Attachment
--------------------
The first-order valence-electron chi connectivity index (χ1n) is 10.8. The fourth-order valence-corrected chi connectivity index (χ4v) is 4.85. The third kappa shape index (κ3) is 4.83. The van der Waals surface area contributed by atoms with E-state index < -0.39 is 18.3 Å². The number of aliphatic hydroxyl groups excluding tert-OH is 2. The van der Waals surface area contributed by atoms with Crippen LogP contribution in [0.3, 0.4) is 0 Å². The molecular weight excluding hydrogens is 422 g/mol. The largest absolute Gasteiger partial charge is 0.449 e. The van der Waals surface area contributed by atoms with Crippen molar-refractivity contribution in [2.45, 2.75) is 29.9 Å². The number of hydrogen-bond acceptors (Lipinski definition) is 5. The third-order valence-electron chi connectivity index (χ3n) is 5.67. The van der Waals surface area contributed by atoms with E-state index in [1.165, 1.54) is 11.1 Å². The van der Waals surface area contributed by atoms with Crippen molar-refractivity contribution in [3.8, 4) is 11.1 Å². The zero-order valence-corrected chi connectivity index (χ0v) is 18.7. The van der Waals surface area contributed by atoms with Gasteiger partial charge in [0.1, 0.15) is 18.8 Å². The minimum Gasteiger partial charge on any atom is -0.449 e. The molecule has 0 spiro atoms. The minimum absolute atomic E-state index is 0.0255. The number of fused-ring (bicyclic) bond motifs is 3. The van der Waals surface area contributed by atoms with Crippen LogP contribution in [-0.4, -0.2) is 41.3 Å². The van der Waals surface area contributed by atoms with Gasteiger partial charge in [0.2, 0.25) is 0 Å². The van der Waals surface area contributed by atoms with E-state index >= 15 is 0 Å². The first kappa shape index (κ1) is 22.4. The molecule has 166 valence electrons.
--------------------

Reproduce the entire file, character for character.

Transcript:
The first-order valence-electron chi connectivity index (χ1n) is 10.8. The fourth-order valence-corrected chi connectivity index (χ4v) is 4.85. The third kappa shape index (κ3) is 4.83. The van der Waals surface area contributed by atoms with E-state index < -0.39 is 18.3 Å². The number of aliphatic hydroxyl groups excluding tert-OH is 2. The van der Waals surface area contributed by atoms with Crippen LogP contribution in [0.3, 0.4) is 0 Å². The molecular weight excluding hydrogens is 422 g/mol. The largest absolute Gasteiger partial charge is 0.449 e. The van der Waals surface area contributed by atoms with Crippen molar-refractivity contribution in [2.45, 2.75) is 29.9 Å². The number of hydrogen-bond acceptors (Lipinski definition) is 5. The third-order valence-electron chi connectivity index (χ3n) is 5.67. The van der Waals surface area contributed by atoms with E-state index in [1.165, 1.54) is 11.1 Å². The van der Waals surface area contributed by atoms with Crippen molar-refractivity contribution in [3.8, 4) is 11.1 Å². The zero-order valence-corrected chi connectivity index (χ0v) is 18.7. The van der Waals surface area contributed by atoms with Gasteiger partial charge in [0.1, 0.15) is 18.8 Å². The minimum Gasteiger partial charge on any atom is -0.449 e. The molecule has 0 spiro atoms. The minimum absolute atomic E-state index is 0.0255. The number of fused-ring (bicyclic) bond motifs is 3. The van der Waals surface area contributed by atoms with Crippen LogP contribution in [-0.4, -0.2) is 41.3 Å². The van der Waals surface area contributed by atoms with Gasteiger partial charge in [0.2, 0.25) is 0 Å². The van der Waals surface area contributed by atoms with E-state index >= 15 is 0 Å². The first kappa shape index (κ1) is 22.4. The molecule has 166 valence electrons.